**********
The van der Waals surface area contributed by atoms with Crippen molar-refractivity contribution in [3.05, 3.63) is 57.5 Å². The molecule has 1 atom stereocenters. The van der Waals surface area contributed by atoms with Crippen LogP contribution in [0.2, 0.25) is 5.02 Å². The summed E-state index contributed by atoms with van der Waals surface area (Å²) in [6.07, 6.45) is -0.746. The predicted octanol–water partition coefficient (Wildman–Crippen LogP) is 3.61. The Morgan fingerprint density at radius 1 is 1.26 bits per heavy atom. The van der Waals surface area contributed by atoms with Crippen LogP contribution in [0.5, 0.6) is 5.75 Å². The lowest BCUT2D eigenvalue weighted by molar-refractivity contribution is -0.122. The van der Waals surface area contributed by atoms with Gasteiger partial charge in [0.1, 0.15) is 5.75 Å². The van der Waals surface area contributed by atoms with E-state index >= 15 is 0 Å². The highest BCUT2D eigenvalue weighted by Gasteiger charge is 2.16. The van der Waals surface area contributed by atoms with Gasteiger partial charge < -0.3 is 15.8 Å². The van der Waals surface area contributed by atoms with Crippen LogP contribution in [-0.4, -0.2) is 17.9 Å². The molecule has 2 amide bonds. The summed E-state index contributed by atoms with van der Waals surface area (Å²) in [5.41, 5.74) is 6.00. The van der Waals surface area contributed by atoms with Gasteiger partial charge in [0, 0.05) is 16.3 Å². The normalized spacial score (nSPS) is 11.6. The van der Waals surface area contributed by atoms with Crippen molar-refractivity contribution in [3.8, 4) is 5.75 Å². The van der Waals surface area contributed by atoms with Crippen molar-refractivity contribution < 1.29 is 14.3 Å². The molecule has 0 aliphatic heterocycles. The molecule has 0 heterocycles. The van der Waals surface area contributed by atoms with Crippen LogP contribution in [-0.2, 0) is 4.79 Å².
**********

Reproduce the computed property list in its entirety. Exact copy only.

The van der Waals surface area contributed by atoms with Crippen molar-refractivity contribution in [3.05, 3.63) is 57.5 Å². The molecule has 1 atom stereocenters. The van der Waals surface area contributed by atoms with Crippen LogP contribution in [0.2, 0.25) is 5.02 Å². The summed E-state index contributed by atoms with van der Waals surface area (Å²) in [6.07, 6.45) is -0.746. The predicted octanol–water partition coefficient (Wildman–Crippen LogP) is 3.61. The Morgan fingerprint density at radius 1 is 1.26 bits per heavy atom. The van der Waals surface area contributed by atoms with Crippen LogP contribution in [0.5, 0.6) is 5.75 Å². The lowest BCUT2D eigenvalue weighted by molar-refractivity contribution is -0.122. The van der Waals surface area contributed by atoms with Gasteiger partial charge in [0.1, 0.15) is 5.75 Å². The van der Waals surface area contributed by atoms with E-state index >= 15 is 0 Å². The highest BCUT2D eigenvalue weighted by Gasteiger charge is 2.16. The van der Waals surface area contributed by atoms with Gasteiger partial charge < -0.3 is 15.8 Å². The van der Waals surface area contributed by atoms with Crippen LogP contribution in [-0.4, -0.2) is 17.9 Å². The molecule has 2 amide bonds. The summed E-state index contributed by atoms with van der Waals surface area (Å²) in [5.41, 5.74) is 6.00. The van der Waals surface area contributed by atoms with Gasteiger partial charge in [0, 0.05) is 16.3 Å². The normalized spacial score (nSPS) is 11.6. The van der Waals surface area contributed by atoms with Crippen molar-refractivity contribution in [3.8, 4) is 5.75 Å². The van der Waals surface area contributed by atoms with Crippen molar-refractivity contribution < 1.29 is 14.3 Å². The molecule has 0 aliphatic heterocycles. The molecule has 0 heterocycles. The van der Waals surface area contributed by atoms with Crippen LogP contribution in [-0.2, 0) is 4.79 Å².